Classic EssaysEditorialsWilliam Pierce

What the Alliance Demands of Us

William Pierce MeetingThis editorial has been condensed from a talk given to Washington-area members, supporters, and friends of the National Alliance on June 3, 1979.

 by Dr. William L. Pierce (pictured)

THE MARINES HAVE a recruiting slogan which the Alliance could easily adopt as its own, with only a slight alteration: The Alliance is looking for a few good men — and women. The emphasis is on both “few” and “good,” because there are, unfortunately, relatively few men and women today who have the qualities which the Alliance demands.

Anyone not intimately familiar with the task of the Alliance, with the types of problems we face, and with the human failings evoked by those problems may be excused for assuming that all the Alliance requires of a recruit, besides being White, is that he or she be moderately intelligent, industrious, honest, brave, and so on — the rest of the boy scout virtues.

And, as a matter of fact, that’s about all we can hope for in the great majority of our members across the country. As a strictly practical matter, if a person in Seattle or Atlanta certifies that he is White, agrees with the Alliance, is willing to pay his dues, and says he wants to help, we can hardly fail to accept his membership application. We’re pleased to have him. We depend upon him for getting the Alliance message out to other potential recruits in Seattle or Atlanta and for providing the financial support the Alliance must have in order to exist.

But for our cadres, for those few good men and women who form the organizational backbone of the Alliance, who make up our operational staff, and who do the day-to-day work of the Alliance more is demanded; additional qualities are required.

Topping the list is this: The most essential quality demanded of every cadre is the ability and the willingness to put the good of the Alliance before his personal interests.

That is not just a mushy platitude, of the sort one expects to hear when joining the Rotary Club or the Masons; for us it is a hard rule. Every Alliance cadre is expected to develop the habit of thought which causes him to base his every decision, not on what is convenient or agreeable to him, not on his personal likes and dislikes, but only on what’s good for the Alliance. And then he must invariably act in accord with this ordering of priorities.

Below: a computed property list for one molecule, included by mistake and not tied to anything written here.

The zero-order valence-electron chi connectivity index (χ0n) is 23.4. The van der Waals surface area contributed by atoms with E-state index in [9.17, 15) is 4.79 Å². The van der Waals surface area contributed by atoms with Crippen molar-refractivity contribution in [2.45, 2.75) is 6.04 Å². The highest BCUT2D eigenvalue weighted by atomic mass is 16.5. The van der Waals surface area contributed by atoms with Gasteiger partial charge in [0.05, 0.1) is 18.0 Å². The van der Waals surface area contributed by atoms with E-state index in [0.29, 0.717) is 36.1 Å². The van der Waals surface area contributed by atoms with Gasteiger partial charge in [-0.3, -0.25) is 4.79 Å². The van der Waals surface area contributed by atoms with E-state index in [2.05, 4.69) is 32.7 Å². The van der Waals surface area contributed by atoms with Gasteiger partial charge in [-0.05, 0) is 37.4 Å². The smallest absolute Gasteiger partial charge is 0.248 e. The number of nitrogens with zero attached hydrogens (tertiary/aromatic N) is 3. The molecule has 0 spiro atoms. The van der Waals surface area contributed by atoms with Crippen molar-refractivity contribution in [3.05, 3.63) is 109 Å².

The Alliance cadre must learn to subordinate personal friendships and loyalties, as well as personal animosities, to the interests of the Alliance. But subordination does not mean annihilation. The Alliance does not require of anyone that he give up his own personality or his own individuality.

It is not required that he immerse himself in the Alliance in some Oriental sense. The Alliance is not an Oriental organization. It is an organization of healthy, dedicated, individual White men and women, who have different personalities, different likes and dislikes, and different types of friends.

Screen Shot 2015-01-05 at 8.39.09 PMThe Alliance is not interested in changing that. All the Alliance demands in this regard is that whenever a conflict arises between personal interests and Alliance interests, the Alliance cadre must put the Alliance’s interests first, ahead of his own. This requirement means, for example, that if a personal friend does something or says something harmful to the Alliance, and one must make a choice between the desire to keep the friend and the obligation to protect the Alliance, then one has no hesitation about what that choice will be.

It means that, when one is engaged in an Alliance activity which is supposed to be carried out in a certain way, one doesn’t try to change that way or to persuade others to change it to a way more agreeable to oneself — but, perhaps, less agreeable to the prospects of accomplishing the Alliance’s task successfully.

In view of what the Alliance is trying to do, this demand should seem reasonable to most of the people we attract. But we are living in the “me” generation, and we run across a great many people who are constitutionally incapable of complying with or even understanding this demand.

Perhaps it’s because when they were very young their parents gave them everything they wanted and never disciplined them, or perhaps it’s due to some other cause, but it is a fact that there are people who can no more comprehend the notion of subordinating their desires to the needs of the Alliance than a normal person can imagine what a spider feels when having sex or what a snake feels when shedding its skin; the idea of putting anything ahead of their personal interests is wholly alien to them.

No matter how clever or talented such a person is, he cannot become a good cadre. That is the case now, when the Alliance is subject to the strain of never having enough money to support its cadres properly, of having to put pressure on people to get the necessary work done; and it will be even more the case in the future, when a larger and stronger Alliance is subject to real persecution.